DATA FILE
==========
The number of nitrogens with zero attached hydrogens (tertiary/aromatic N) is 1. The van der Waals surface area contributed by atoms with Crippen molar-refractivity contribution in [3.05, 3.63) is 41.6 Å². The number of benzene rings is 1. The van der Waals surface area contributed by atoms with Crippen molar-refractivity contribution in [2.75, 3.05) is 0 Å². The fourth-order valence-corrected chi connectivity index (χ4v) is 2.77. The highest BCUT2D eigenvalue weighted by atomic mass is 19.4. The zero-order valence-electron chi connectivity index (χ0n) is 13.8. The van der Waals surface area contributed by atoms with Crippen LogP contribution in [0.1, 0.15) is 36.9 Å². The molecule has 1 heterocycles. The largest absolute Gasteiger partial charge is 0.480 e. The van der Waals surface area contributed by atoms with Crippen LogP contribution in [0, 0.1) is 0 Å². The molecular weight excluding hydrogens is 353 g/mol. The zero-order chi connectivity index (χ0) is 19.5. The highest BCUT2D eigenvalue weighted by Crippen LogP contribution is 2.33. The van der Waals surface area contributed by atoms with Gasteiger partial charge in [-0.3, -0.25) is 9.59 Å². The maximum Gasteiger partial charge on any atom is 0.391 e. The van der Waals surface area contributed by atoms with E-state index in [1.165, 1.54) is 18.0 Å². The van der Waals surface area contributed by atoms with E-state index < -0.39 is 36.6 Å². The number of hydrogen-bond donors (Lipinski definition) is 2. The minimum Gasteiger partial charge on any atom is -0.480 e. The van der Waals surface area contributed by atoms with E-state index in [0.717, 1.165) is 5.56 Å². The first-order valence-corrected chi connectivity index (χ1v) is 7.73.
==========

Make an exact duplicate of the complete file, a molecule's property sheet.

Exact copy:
The number of nitrogens with zero attached hydrogens (tertiary/aromatic N) is 1. The van der Waals surface area contributed by atoms with Crippen molar-refractivity contribution in [3.05, 3.63) is 41.6 Å². The number of benzene rings is 1. The van der Waals surface area contributed by atoms with Crippen molar-refractivity contribution in [2.75, 3.05) is 0 Å². The fourth-order valence-corrected chi connectivity index (χ4v) is 2.77. The highest BCUT2D eigenvalue weighted by atomic mass is 19.4. The zero-order valence-electron chi connectivity index (χ0n) is 13.8. The van der Waals surface area contributed by atoms with Crippen LogP contribution in [0.1, 0.15) is 36.9 Å². The molecule has 1 heterocycles. The largest absolute Gasteiger partial charge is 0.480 e. The van der Waals surface area contributed by atoms with Crippen LogP contribution in [0, 0.1) is 0 Å². The molecular weight excluding hydrogens is 353 g/mol. The zero-order chi connectivity index (χ0) is 19.5. The highest BCUT2D eigenvalue weighted by Crippen LogP contribution is 2.33. The van der Waals surface area contributed by atoms with Gasteiger partial charge in [-0.3, -0.25) is 9.59 Å². The maximum Gasteiger partial charge on any atom is 0.391 e. The van der Waals surface area contributed by atoms with E-state index in [1.165, 1.54) is 18.0 Å². The van der Waals surface area contributed by atoms with E-state index < -0.39 is 36.6 Å². The number of hydrogen-bond donors (Lipinski definition) is 2. The minimum Gasteiger partial charge on any atom is -0.480 e. The van der Waals surface area contributed by atoms with E-state index in [0.717, 1.165) is 5.56 Å². The first-order valence-corrected chi connectivity index (χ1v) is 7.73.